AT&T Downshifts on DirecTV Now

Telco will go all in on thin-client streaming service
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AT&T has shifted its focus from its two-and-a-half-year-old virtual MVPD, DirecTV Now, and is currently focused on the launch of a premium pay TV service delivered over a proprietary thin-client set-top.

That was the key takeaway from David Christopher, president of AT&T Mobility and Entertainment, who spoke at the Bank of America Merrill Lynch Telecom and Media Conference.

AT&T is shifting focus from DirecTV Now (pictured) to a new service delivered via thin client.

AT&T is shifting focus from DirecTV Now (pictured) to a new service delivered via thin client.

AT&T has emphasized DirecTV Now “slightly less than we did when it first launched, because we are focused more on other elements of the portfolio, of rounding out the portfolio,” Christopher conceded.

The company is currently in beta on another internet protocol-delivered pay TV service, he said, one that’s designed to be delivered over a proprietary thin-client set-top and which is set to debut nationally later this year.

“It is going to have a low-cost piece of hardware that you install just like you would in Apple TV and that allows us to do several things,” Christopher explained. “One is, from a business-model perspective, the cost of acquisition is much lower. We don’t roll a truck, we don’t have somebody climb a ladder and so you think about the subscriber acquisition cost of this as being somewhere around half of what your satellite installation is. Secondly, because it’s self-install, it’s extremely easy for the user to get up and running.”

The device, Christopher said, “offers some really important functionality that we’re super-excited about. I’m not going to go into all the details here, but modern UI, really, really great search and navigation capabilities, application support, etc.”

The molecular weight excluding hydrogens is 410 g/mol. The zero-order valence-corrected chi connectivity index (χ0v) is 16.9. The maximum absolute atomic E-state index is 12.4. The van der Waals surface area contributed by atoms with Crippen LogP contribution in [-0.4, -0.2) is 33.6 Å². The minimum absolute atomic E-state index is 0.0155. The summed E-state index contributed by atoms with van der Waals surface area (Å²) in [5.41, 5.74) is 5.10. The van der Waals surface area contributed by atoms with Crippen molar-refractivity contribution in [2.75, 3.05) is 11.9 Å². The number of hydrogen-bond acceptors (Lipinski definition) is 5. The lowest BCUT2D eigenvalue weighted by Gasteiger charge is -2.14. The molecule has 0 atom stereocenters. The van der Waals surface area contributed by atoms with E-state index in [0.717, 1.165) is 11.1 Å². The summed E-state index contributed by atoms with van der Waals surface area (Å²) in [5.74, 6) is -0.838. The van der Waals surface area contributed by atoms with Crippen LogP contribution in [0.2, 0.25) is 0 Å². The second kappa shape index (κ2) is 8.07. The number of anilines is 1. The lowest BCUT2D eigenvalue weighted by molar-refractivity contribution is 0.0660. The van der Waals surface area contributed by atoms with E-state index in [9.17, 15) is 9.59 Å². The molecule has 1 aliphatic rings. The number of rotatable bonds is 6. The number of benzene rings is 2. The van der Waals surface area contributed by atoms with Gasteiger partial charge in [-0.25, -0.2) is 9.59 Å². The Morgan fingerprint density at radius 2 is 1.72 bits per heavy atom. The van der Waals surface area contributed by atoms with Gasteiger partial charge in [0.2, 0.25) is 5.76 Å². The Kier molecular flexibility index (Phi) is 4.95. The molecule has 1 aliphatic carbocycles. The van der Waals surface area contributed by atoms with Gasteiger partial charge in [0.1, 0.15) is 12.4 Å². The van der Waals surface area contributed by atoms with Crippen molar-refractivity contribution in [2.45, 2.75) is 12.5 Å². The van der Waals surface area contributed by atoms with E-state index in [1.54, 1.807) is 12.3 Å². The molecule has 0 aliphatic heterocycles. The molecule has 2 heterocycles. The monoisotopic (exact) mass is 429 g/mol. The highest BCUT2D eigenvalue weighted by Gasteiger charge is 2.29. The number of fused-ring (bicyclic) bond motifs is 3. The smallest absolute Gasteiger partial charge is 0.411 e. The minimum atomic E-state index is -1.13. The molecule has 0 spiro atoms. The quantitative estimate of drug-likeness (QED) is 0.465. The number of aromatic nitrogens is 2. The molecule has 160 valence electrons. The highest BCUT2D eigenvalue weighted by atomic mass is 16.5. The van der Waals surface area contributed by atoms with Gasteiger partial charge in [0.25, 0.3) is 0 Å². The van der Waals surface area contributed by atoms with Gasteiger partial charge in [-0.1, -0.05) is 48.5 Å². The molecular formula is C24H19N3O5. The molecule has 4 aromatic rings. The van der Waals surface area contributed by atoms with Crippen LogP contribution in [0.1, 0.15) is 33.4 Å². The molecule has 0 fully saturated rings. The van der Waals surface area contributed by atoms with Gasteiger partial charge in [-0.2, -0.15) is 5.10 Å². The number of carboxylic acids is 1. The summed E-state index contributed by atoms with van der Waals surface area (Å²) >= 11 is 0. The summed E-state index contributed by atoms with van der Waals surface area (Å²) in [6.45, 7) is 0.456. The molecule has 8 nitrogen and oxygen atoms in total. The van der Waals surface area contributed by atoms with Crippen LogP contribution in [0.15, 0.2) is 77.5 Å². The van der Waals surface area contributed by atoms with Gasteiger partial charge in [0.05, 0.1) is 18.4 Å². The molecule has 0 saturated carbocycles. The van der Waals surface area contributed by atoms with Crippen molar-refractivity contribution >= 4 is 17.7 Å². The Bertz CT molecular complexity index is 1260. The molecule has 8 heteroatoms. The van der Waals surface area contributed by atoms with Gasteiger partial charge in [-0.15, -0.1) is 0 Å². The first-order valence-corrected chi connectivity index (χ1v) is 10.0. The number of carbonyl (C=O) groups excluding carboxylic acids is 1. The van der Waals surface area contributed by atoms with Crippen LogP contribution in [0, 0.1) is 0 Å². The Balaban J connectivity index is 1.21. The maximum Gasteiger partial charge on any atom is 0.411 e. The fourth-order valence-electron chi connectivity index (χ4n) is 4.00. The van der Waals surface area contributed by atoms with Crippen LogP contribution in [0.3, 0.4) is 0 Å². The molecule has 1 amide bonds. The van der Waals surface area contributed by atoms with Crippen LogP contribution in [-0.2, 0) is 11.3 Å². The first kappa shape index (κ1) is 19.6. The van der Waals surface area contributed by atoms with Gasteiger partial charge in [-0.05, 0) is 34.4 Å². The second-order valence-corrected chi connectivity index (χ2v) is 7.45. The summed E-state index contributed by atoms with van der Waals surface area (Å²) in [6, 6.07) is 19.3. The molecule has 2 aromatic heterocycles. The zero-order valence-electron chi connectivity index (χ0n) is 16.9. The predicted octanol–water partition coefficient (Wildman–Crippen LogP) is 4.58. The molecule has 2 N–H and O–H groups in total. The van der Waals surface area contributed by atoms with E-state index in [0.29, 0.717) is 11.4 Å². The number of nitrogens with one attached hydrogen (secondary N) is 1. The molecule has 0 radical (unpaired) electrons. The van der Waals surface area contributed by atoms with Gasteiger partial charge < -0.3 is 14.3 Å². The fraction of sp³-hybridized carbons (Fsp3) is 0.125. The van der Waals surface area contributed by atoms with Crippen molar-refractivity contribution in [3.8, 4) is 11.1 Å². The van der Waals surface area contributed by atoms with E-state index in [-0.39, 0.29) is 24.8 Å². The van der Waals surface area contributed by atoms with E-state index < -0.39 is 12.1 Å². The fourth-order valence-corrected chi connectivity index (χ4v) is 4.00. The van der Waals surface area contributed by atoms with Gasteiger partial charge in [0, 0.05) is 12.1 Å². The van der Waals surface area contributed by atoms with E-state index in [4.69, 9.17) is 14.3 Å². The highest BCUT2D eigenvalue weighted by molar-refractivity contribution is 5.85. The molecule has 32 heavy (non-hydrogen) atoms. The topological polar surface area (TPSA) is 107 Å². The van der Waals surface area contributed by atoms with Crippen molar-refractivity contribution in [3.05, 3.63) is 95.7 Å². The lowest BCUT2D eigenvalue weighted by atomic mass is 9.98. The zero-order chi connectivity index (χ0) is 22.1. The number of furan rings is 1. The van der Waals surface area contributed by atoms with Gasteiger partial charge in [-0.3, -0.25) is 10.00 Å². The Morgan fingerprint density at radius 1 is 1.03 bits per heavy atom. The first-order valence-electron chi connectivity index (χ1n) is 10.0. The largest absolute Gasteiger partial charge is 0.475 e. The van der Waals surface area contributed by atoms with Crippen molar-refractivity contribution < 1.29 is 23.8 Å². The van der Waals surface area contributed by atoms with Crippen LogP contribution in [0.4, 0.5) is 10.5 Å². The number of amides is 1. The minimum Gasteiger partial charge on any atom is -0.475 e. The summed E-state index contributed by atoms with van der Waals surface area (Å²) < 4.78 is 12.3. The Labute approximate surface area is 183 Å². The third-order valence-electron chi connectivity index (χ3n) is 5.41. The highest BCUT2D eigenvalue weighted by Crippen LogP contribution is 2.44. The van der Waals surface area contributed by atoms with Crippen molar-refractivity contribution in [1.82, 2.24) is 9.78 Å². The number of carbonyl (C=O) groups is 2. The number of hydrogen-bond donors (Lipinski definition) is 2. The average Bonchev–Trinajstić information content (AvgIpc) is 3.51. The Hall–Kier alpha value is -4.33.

This isn’t some new disclosure — AT&T executives have been speaking openly about their so-called thin-client service for more than a year now.

Notably, though, Christopher did reveal AT&T’s strategy in regard to hardware — customers will need a box, but secondary rooms can use apps to access the service.

“You don’t get all the benefits if you just make it an application,” Christopher said. “By having a piece of hardware that is really elegant and very seamless and easy to self-install, you can do things from a customer experience perspective that are more evolved and more capable than just running on somebody else’s hardware … It doesn’t mean we won’t have an application that can run on somebody else’s hardware for a second or third bedroom, etc. So we’ll play with that and think about that as we get to market.”

As for DirecTV Now, the service was once the apple in AT&T’s eye, its growth fueled by steep promotions tied to wireless products and services.

But AT&T put the promotional brakes on late last year, and the virtual multichannel video programming distributor has been in free fall ever since, losing 83,000 more customers in the first three months of this year.

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